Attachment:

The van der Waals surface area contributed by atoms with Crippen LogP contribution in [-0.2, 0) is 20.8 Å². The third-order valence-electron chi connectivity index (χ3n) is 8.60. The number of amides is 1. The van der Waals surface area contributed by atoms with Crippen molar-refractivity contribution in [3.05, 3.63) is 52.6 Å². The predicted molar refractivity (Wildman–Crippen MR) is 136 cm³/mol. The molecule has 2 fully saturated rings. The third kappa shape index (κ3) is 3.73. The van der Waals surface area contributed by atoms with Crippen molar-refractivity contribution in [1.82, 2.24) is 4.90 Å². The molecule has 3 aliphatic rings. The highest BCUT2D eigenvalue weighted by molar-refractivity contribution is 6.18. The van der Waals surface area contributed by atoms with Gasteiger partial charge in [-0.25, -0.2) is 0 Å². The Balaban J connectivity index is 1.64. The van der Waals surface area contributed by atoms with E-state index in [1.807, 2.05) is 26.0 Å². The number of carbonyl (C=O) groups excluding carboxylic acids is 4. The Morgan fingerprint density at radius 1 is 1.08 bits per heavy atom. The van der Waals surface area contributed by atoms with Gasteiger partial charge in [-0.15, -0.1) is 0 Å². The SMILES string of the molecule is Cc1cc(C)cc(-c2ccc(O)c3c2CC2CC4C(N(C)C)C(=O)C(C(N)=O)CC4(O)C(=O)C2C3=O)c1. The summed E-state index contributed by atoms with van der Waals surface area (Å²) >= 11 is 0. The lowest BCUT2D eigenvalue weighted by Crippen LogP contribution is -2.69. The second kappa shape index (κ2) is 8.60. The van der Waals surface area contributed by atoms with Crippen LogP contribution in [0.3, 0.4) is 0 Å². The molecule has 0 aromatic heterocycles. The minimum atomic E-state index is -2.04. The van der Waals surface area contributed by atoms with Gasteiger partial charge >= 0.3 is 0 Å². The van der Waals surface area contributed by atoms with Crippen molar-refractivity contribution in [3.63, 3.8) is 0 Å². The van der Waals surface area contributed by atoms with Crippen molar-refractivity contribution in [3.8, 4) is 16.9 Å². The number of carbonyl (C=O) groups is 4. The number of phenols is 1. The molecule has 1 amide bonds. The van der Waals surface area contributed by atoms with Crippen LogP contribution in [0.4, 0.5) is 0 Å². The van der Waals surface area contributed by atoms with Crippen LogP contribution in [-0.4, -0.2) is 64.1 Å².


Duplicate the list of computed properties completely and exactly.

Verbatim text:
The van der Waals surface area contributed by atoms with Crippen LogP contribution in [-0.2, 0) is 20.8 Å². The third-order valence-electron chi connectivity index (χ3n) is 8.60. The number of amides is 1. The van der Waals surface area contributed by atoms with Crippen molar-refractivity contribution in [3.05, 3.63) is 52.6 Å². The predicted molar refractivity (Wildman–Crippen MR) is 136 cm³/mol. The molecule has 2 fully saturated rings. The third kappa shape index (κ3) is 3.73. The van der Waals surface area contributed by atoms with Crippen molar-refractivity contribution in [1.82, 2.24) is 4.90 Å². The molecule has 3 aliphatic rings. The highest BCUT2D eigenvalue weighted by molar-refractivity contribution is 6.18. The van der Waals surface area contributed by atoms with Gasteiger partial charge in [-0.25, -0.2) is 0 Å². The Balaban J connectivity index is 1.64. The van der Waals surface area contributed by atoms with E-state index in [1.807, 2.05) is 26.0 Å². The number of carbonyl (C=O) groups excluding carboxylic acids is 4. The Morgan fingerprint density at radius 1 is 1.08 bits per heavy atom. The van der Waals surface area contributed by atoms with Gasteiger partial charge in [-0.15, -0.1) is 0 Å². The SMILES string of the molecule is Cc1cc(C)cc(-c2ccc(O)c3c2CC2CC4C(N(C)C)C(=O)C(C(N)=O)CC4(O)C(=O)C2C3=O)c1. The summed E-state index contributed by atoms with van der Waals surface area (Å²) >= 11 is 0. The lowest BCUT2D eigenvalue weighted by Crippen LogP contribution is -2.69. The second kappa shape index (κ2) is 8.60. The van der Waals surface area contributed by atoms with Crippen LogP contribution in [0.3, 0.4) is 0 Å². The molecule has 0 aromatic heterocycles. The minimum atomic E-state index is -2.04. The van der Waals surface area contributed by atoms with Gasteiger partial charge >= 0.3 is 0 Å². The van der Waals surface area contributed by atoms with Crippen molar-refractivity contribution in [3.63, 3.8) is 0 Å². The van der Waals surface area contributed by atoms with Crippen molar-refractivity contribution in [3.8, 4) is 16.9 Å². The number of carbonyl (C=O) groups is 4. The number of phenols is 1. The molecule has 1 amide bonds. The van der Waals surface area contributed by atoms with Crippen LogP contribution in [0.4, 0.5) is 0 Å². The van der Waals surface area contributed by atoms with Crippen LogP contribution in [-0.4, -0.2) is 64.1 Å².